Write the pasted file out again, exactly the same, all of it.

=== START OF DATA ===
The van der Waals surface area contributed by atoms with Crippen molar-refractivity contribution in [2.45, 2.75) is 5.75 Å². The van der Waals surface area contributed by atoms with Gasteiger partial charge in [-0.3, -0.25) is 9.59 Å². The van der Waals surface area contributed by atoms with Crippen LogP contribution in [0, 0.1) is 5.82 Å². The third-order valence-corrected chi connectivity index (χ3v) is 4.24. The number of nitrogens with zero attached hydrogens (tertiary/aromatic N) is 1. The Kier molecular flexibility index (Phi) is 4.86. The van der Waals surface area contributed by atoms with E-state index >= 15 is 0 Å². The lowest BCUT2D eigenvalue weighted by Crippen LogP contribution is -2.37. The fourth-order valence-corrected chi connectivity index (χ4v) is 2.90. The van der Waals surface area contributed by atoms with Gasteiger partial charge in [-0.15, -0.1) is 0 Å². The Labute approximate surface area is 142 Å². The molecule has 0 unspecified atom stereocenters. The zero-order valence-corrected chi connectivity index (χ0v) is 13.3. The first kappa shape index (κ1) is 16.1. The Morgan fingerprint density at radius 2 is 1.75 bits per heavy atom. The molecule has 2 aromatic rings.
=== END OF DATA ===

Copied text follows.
The van der Waals surface area contributed by atoms with Crippen molar-refractivity contribution in [2.45, 2.75) is 5.75 Å². The van der Waals surface area contributed by atoms with Gasteiger partial charge in [-0.3, -0.25) is 9.59 Å². The van der Waals surface area contributed by atoms with Crippen LogP contribution in [0, 0.1) is 5.82 Å². The third-order valence-corrected chi connectivity index (χ3v) is 4.24. The number of nitrogens with zero attached hydrogens (tertiary/aromatic N) is 1. The Kier molecular flexibility index (Phi) is 4.86. The van der Waals surface area contributed by atoms with E-state index >= 15 is 0 Å². The lowest BCUT2D eigenvalue weighted by Crippen LogP contribution is -2.37. The fourth-order valence-corrected chi connectivity index (χ4v) is 2.90. The van der Waals surface area contributed by atoms with Gasteiger partial charge in [-0.15, -0.1) is 0 Å². The Labute approximate surface area is 142 Å². The molecule has 0 unspecified atom stereocenters. The zero-order valence-corrected chi connectivity index (χ0v) is 13.3. The first kappa shape index (κ1) is 16.1. The Morgan fingerprint density at radius 2 is 1.75 bits per heavy atom. The molecule has 2 aromatic rings.